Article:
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Want to Swim With Dolphins? Read This First

Animals
Want to Swim With Dolphins? Read This First

Swimming with dolphins in Hawaii might be a dream come true for some people, but federal officials are worried that it might not be such a positive experience for dolphins.

Hawaii’s population of spinner dolphins, whose regular presence near shore has become a big draw for people, are now at the center of concerns about how increasing interactions are impacting their health and well being.

Swimming with dolphins in Hawaii might be a dream come true for some people, but federal officials are worried that it might not be such a positive experience for dolphins. Photo credit: Thinkstock

The National Oceanic and Atmospheric Administration (NOAA) explains that spinner dolphins are nocturnal, they hunt in deep waters at night and return to shallow bays during the day to rest, care for their young and avoid predators.

Even though they may appear to be active during the day, they’re actually sleeping … or trying to and federal officials are worried ongoing disturbances throughout the day are going to have a serous impact on them.

If we’re bothering them while they’re trying to rest, it could cause them to move into areas where they’re more vulnerable and make them use up vital energy they need to socialize, reproduce, travel and hunt at night.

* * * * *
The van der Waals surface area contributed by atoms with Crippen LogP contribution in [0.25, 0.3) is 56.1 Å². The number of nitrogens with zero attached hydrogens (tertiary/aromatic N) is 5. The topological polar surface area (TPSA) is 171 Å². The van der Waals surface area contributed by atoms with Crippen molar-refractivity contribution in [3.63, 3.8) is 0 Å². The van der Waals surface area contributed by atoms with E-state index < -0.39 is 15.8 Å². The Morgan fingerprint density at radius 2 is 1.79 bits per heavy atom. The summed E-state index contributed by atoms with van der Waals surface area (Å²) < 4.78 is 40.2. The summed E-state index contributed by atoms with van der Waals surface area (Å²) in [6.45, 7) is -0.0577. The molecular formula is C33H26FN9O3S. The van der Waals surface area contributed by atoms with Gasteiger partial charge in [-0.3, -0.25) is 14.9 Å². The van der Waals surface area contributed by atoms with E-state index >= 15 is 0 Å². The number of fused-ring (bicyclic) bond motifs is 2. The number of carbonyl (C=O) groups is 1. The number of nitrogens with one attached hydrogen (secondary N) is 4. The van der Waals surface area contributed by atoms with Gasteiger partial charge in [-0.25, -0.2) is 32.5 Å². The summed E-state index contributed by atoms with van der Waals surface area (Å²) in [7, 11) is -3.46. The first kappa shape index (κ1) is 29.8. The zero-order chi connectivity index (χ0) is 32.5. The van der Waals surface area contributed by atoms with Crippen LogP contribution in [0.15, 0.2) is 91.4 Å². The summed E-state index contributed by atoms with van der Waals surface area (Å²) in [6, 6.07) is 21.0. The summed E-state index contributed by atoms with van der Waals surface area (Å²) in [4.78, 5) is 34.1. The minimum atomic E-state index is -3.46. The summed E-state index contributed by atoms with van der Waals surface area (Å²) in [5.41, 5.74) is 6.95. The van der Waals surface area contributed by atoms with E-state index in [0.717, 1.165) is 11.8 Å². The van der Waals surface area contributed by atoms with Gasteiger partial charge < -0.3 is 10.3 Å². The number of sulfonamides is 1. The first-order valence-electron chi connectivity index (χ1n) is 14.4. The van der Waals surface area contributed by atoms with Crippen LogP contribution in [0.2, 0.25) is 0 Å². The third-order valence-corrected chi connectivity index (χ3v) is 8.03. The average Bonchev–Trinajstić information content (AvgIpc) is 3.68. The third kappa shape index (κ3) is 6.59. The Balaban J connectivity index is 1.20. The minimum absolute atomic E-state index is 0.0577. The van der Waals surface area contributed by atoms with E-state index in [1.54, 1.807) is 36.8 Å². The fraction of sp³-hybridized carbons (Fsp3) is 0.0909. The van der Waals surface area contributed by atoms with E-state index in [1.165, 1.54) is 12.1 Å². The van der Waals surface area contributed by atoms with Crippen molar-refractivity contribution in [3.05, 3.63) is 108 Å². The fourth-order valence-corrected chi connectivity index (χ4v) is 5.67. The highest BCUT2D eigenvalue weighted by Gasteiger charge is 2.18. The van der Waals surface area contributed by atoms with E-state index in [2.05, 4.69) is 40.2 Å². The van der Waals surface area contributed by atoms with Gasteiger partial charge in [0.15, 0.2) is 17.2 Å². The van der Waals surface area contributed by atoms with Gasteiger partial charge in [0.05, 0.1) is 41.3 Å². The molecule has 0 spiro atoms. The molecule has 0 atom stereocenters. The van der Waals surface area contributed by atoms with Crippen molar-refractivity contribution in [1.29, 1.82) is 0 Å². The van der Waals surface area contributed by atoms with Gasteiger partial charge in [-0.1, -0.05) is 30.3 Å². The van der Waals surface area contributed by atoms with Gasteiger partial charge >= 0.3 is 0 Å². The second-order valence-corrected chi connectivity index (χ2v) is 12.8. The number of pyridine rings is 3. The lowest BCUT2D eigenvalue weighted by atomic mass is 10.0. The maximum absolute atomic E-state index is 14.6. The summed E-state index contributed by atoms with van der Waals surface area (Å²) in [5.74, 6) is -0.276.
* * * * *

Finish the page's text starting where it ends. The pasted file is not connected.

“Disturbing their resting behaviors can actually affect their long term health and the health of the population,” Ann Garrett, assistant regional administrator of the National Marine Fisheries Service’s protected resources division for the Pacific Islands, told the AP.

Unfortunately, our interest in encounters has led to an increase in activities that are posing a threat to these dolphins. The AP reports there are about 200 dolphin-related businesses operating in Hawaii, on top of other recreational activities, while as many as 20 tour boats can sometimes show up at a time and be seen dropping tourists in the water to swim with them.

Garrett added that the National Marine Fisheries Service has gotten reports of “vessels chasing down pods at high speed and corralling the dolphins into an area.”

In response to concerns about how we may be unintentionally hurting spinner dolphins, NOAA is getting ready to propose rules that could change regulations to protect them, which may include a ban on swimming with them or closing areas where they’re resting. While there are voluntary guidelines in place, few are reportedly following them.

It’s not really about shutting down opportunities to see dolphins in the wild, but to make sure it’s done respectfully. For anyone looking to have such an experience, there are tour operators that have pledged to follow guidelines intended to encourage responsible viewing.

For info on dolphin-friendly tour operators in Hawaii, in addition to Florida and Alabama, check out Dolphin SMART.

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